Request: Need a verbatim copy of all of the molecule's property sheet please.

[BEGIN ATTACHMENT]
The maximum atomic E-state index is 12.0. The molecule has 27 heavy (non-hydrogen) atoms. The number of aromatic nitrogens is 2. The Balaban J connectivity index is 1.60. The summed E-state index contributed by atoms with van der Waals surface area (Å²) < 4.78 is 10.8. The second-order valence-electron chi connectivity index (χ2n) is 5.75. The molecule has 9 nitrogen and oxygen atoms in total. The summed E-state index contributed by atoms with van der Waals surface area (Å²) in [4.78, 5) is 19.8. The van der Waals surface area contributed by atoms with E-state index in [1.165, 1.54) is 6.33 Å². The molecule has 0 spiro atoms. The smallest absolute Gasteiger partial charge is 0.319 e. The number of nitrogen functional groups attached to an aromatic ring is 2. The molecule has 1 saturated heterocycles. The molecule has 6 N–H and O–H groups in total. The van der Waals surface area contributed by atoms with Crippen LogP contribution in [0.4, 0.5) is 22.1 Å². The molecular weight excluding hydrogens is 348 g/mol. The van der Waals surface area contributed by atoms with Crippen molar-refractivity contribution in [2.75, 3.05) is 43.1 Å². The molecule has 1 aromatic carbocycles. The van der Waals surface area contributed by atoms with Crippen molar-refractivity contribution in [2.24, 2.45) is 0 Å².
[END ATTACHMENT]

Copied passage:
The maximum atomic E-state index is 12.0. The molecule has 27 heavy (non-hydrogen) atoms. The number of aromatic nitrogens is 2. The Balaban J connectivity index is 1.60. The summed E-state index contributed by atoms with van der Waals surface area (Å²) < 4.78 is 10.8. The second-order valence-electron chi connectivity index (χ2n) is 5.75. The molecule has 9 nitrogen and oxygen atoms in total. The summed E-state index contributed by atoms with van der Waals surface area (Å²) in [4.78, 5) is 19.8. The van der Waals surface area contributed by atoms with E-state index in [1.165, 1.54) is 6.33 Å². The molecule has 0 spiro atoms. The smallest absolute Gasteiger partial charge is 0.319 e. The number of nitrogen functional groups attached to an aromatic ring is 2. The molecule has 1 saturated heterocycles. The molecule has 6 N–H and O–H groups in total. The van der Waals surface area contributed by atoms with Crippen LogP contribution in [0.4, 0.5) is 22.1 Å². The molecular weight excluding hydrogens is 348 g/mol. The van der Waals surface area contributed by atoms with Crippen molar-refractivity contribution in [2.75, 3.05) is 43.1 Å². The molecule has 1 aromatic carbocycles. The van der Waals surface area contributed by atoms with Crippen molar-refractivity contribution in [2.24, 2.45) is 0 Å².